His original 6-month entovegan trial lead to him adopting this diet and lifestyle full time. He has also been promoting entoveganism on his website as well as social media, however he finds it difficult to imagine a world where everyone was entovegan.

“There would be a drastic improvement in overall environmental health,” says Josh. “Ultimately, there are still many unknowns in the whole Entomophagy industry, but from what we do know, it’s extremely promising as a food source. If toasted cricket chips start to replace MSG-covered GMO corn chips, for example, that’s going to a good thing for people’s diet in general.”

A diet is something extremely personal and can define who the person is. It seems that recently people have become really disconnected from their food – not thinking about where it came from or what it is doing to their wellbeing. Food is one of the greatest variables in our health and it is important for people to reconnect with their food, to have the right to know where it comes from and to be able to choose what they put in their bodies.

When it comes to the ethics of eating insects, Josh strongly believes that there are correct ways to do it. After pointing out that since insects don’t have a central nervous system, it is hard to prove that they are able to feel pain. In addition to this, farmed insects are ethically “put to sleep” usually by placing them on ice or in large freezers where they simply go to sleep and freeze, supposedly painlessly.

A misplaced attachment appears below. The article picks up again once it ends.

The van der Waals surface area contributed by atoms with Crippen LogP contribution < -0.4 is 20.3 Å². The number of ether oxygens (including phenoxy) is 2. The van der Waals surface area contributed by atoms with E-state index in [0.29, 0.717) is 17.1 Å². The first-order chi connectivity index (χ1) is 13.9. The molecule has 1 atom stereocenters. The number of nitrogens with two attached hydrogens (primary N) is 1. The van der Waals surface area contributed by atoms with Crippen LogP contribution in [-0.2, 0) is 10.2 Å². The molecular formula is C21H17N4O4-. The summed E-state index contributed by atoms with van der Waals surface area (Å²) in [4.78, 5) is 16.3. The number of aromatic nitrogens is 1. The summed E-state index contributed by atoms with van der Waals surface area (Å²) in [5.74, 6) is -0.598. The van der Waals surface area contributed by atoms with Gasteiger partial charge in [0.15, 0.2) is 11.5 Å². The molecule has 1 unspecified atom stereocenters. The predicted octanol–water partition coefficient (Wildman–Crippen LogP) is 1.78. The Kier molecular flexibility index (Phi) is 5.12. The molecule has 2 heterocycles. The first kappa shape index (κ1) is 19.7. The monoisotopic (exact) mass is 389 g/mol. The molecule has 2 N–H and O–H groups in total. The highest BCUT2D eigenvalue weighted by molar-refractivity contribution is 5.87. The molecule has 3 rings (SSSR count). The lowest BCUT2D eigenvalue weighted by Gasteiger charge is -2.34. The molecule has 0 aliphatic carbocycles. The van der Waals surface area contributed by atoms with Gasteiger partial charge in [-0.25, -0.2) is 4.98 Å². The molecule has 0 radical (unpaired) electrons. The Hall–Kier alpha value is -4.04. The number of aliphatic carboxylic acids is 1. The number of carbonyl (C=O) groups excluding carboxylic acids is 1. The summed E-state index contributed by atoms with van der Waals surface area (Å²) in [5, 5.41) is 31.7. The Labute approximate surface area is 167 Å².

“There is less argument about the moral virtue of eating insects than there actually can be about eating commercially grown vegetables plants are also shown to respond with “feelings” to music or anger, but the biggest issue is that harvesting vegetables and grains actually kills innumerable small animals like field mice, bunnies, birds and reptiles.”

There is still so much that we don’t know about insects and are just now beginning to explore. Are there cures for diseases in entomophagy? Are there bugs that are high in antioxidants? Are there superfood insects? Is there an insect with a fast life-cycle that is the perfect nutritional profile for humans?

“Entomophagy just about acceptance,” Josh concludes. “100 years ago, lobster was the food of poor people and prisoners. Now it’s eaten by Jay-Z and Beyoncé paired with $1,000 bottles of bubbly. Insects are far more sustainable than lobster, and arguably even more nutritious.”

For more information on Josh and Entoveganism, click on the banner below:

Core tenets of the Entovegan philosophy